I put the hearing aids in for her. I was having her do it on her own with her old ear molds. It wasn't pretty to watch, but she got the job done. The new pink sparkly ear molds are so form fitting that I have to help her again for a while. As with the battery testing, I'm coddling a bit.

The day goes on normally except that she can't get her "magic ears" wet. People look at me strangely when I've got her in full rain gear for a sprinkle. It's also of paramount importance to get them out before a bath or a shower. We took them out to ride Splash Mountain at Disney World. I'm pretty cautious with the things, they'd be gone for a couple of weeks if they had to go for repairs.

She tells me when they give a low battery beep. I have batteries in my purse for when we're out. I left batteries at preschool. There are size 13 batteries everywhere.

At night after stories and prayers and hugs the hearing aids come out. I check the batteries (can't give it up) and put the hearing aids in safely in the drying jar. They get all nice and ready for their next big day of being Julia's ears.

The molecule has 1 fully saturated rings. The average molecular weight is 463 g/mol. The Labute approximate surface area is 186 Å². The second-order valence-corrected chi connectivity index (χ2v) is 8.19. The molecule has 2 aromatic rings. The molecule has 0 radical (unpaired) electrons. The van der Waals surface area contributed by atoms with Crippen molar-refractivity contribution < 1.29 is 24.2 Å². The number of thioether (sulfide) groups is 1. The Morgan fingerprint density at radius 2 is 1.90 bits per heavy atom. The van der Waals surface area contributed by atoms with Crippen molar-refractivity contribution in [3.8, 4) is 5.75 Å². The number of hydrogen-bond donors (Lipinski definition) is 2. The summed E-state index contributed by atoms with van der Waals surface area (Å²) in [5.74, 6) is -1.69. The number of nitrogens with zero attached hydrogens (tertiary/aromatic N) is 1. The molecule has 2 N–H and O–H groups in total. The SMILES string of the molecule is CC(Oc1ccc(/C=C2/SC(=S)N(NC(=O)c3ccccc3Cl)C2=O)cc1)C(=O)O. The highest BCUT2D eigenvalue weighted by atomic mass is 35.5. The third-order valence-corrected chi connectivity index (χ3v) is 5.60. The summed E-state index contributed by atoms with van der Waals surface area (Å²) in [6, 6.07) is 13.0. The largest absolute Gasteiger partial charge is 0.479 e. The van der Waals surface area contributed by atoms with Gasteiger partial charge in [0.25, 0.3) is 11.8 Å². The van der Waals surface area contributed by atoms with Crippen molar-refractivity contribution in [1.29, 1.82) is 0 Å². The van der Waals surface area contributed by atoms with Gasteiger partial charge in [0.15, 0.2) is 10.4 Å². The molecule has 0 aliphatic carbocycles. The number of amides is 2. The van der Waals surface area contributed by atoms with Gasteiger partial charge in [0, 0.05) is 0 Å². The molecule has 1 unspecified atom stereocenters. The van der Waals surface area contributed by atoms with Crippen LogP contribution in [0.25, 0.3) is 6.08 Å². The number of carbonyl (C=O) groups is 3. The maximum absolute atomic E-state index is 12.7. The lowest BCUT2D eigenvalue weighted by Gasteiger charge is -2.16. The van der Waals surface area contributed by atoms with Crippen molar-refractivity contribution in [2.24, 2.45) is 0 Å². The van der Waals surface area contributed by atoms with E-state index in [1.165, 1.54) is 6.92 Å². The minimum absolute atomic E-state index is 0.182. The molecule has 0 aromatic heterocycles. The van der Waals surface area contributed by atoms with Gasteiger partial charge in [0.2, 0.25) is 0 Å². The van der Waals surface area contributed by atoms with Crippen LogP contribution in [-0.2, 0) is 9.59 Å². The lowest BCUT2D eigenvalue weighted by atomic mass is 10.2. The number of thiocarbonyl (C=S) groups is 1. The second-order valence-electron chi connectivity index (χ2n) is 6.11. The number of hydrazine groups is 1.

The goal is for her to take over doing all of this on her own. Except for the LING sounds test. I imagine she'll soon even be able to report if they're not working quite right. Writing this all out shows me I should make her hearing aid independence more of a priority. She is growing up!

Friday, November 20, 2009

Our First Visit to the Booth

By the time we made it to the audiologist's booth at Children's Hospital, I had already come to terms with some level of hearing loss. Or maybe not. The thing was, I didn't understand hearing the way I do today. In the time between scheduling the appointment and having it, there was a considerable amount of family discussion.

"Well, she heard THAT," we'd say of some noise. She'd turn her back and I would call, "Julia." She wouldn't even flinch. That was my major sign.

The night before the appointment, I had a heart-to-heart with my husband. I told him that if she could hear normally then we had big problems. Julia was engaged and interested in a lot of things. Talking wasn't one of them. For a year of speech therapy in our home there had been little gains, but on the night before our diagnosis, I felt like I was banging my head off of the wall. She had become completely disinterested.